DB plan participants are generally at much less risk, unless their employer offers, and they accept, a lump-sum payout, in which case they’re no better off than the DC-ites. (This is a huge development, as employers are systematically offering employees this option. To be sure, only pre-retirement participants who are in a “deferred vested” status are eligible, but this is still a substantial number of participants.) In addition, if a company goes out of business and the PBGC takes over the plan, there are limits on how much of the benefit will be covered; this is a sizable amount ($64K for age-65 retirees) but not always the full benefit.
Section 3: U.S. Retirement System Is Threatened by Fiscal Risks and Benefit Adequacy Concerns
The most visible risk is that of the depletion of various trust funds: 2025, for the Multiemployer version of the PGBC; 2028, for the SSDI trust fund; 2029 for the Medicare Part A fund; 2035 for the Social Security Old Age fund. When the Social Security trust fund is depleted, only 75% of current benefits will be payable.
The employer piece has risks as well — the PBGC has a substantial deficit, largely due to Multiemployer plans. For single-employer plans, premiums have been increasing significantly, but the decline in the overall number of participants means a lower premium base. (And, side note, one feeds off the other: employers are now finding it cheaper to purchase annuities for their retirees than to pay out benefits themselves, plus the administrative cost and PBGC premium.)
And, of course, in the public sector, state and local government workers continue to receive benefits in the form of DB plans, which have their own funding issues.
Finally, the third pillar of the retirement system, which they define not as individual savings in general, but as savings outside of retirement plans, has also weakened, as the individual savings rate has declined. And, naturally, the less money people have in retirement, the more dependent they’ll be on safety net programs, whether it’s Medicaid, or Meals on Wheels, SSI, or other programs.
Section 4: The Need to Re-evaluate the Nation’s Approach to Financing Retirement
In the past 40 years (that is, since, more-or-less, the passage of ERISA), retirement issues have been dealt with in a very piecemeal fashion, with legislation on funding requirements, DC plans, and so forth. There have also been three commissions: the 1979 President’s Commission on Pension Policy, which made a series of recommendations which were never implemented; the 1981 National Commission on Social Security Reform; and the 2001 President’s Commission to Strengthen Social Securit, which likewise never produced any changes. In the meantime, there are at least 10 agencies involved with the elderly/retirement in some manner.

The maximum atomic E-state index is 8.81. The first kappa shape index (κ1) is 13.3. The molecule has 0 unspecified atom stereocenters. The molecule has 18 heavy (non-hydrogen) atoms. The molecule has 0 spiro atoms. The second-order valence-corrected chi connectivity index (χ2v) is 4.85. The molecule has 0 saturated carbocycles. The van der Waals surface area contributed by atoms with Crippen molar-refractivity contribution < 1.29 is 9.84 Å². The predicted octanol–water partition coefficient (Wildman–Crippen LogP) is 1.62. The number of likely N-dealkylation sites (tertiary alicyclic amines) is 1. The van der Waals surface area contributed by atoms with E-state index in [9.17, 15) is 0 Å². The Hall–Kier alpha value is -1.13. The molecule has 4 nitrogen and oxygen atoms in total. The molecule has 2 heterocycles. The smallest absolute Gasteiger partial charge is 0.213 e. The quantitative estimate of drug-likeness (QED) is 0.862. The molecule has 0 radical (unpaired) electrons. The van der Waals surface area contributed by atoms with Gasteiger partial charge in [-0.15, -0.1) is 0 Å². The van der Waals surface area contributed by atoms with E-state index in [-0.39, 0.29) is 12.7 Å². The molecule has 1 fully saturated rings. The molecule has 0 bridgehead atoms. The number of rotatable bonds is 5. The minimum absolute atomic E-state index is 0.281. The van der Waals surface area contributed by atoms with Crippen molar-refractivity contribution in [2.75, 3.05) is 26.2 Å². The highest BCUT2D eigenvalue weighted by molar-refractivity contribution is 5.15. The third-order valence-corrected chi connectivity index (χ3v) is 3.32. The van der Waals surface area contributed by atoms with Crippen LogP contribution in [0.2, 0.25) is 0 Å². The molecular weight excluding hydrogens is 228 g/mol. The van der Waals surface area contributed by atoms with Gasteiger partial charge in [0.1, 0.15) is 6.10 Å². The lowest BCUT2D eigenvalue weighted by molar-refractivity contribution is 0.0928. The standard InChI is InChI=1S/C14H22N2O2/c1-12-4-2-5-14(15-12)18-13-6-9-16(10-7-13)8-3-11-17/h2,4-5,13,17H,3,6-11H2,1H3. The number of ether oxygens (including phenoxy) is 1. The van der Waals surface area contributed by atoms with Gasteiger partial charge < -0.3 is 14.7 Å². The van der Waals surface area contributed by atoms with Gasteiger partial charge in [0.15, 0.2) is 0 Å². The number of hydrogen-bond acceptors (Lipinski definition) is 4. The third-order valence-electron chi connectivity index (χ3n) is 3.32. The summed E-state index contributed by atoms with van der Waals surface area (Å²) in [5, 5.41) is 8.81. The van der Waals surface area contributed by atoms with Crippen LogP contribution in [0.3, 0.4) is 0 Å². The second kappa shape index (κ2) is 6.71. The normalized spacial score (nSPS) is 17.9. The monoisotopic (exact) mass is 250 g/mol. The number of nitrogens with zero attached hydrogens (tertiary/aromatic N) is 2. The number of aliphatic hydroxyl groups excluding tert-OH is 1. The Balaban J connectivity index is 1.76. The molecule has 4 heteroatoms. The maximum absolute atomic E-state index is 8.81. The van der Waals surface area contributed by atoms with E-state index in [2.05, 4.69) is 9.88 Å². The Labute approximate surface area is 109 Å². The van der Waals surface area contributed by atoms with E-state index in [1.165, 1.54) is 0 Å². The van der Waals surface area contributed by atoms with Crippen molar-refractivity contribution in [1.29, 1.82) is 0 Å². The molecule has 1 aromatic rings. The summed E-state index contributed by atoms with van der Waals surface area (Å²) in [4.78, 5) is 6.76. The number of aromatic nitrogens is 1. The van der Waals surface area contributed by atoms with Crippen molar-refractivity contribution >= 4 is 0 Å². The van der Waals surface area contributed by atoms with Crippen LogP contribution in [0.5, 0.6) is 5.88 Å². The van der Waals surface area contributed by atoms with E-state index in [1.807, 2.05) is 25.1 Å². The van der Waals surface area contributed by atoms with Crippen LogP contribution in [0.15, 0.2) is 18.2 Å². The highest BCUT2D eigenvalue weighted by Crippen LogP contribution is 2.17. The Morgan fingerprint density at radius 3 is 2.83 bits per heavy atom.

The GAO convened a panel of experts in 2016, and those panelists had the general opinion that a more comprehensive review was warranted. They noted that different groups had different needs — e.g, the poor need a shoring up of Social Security; the middle class, better retirement savings vehicles/access. Some panelists mentioned the NEST nationwide program in the UK. A panelist proposed a multi-employer-like DC plan, with government sponsorship and a lifetime income option.
The report also brings in international comparisons – big points for doing so! They looked at the Melbourne Mercer Global Pension Index, which benchmarks countries’ retirement systems, as well as similar studies by other expert groups. The report spends quite a bit of time discussing the rankings on these studies, though not really any time discussing elements of other systems as potential inspirations for US reform (except the NEST plan, above).
The report concludes, before diving into appendices, that
Congress should consider establishing an independent commission to comprehensively examine the U.S. retirement system and make recommendations to clarify key policy goals for the system and improve how the nation can promote more stable retirement security. We suggest that such a commission include representatives from government agencies, employers, the financial services industry, unions, participant advocates, and researchers, among others, to help inform policymakers on changes needed to improve the current U.S. retirement system.
About which I can only say:
Bloggers. Your list is missing bloggers, bloggers who read these reports on Saturdays while simultaneously trying to walk high schoolers through college application essays without going so far as to cross the line into just writing the darn thing themselves.
Image: https://commons.wikimedia.org/wiki/File%3APresident_George_W._Bush_signs_the_Pension_Protection_Act.jpg; By White House photo by Kimberlee Hewitt [Public domain], via Wikimedia Commons Look, at some point I tried to find a picture of generic retirees, but I came up empty.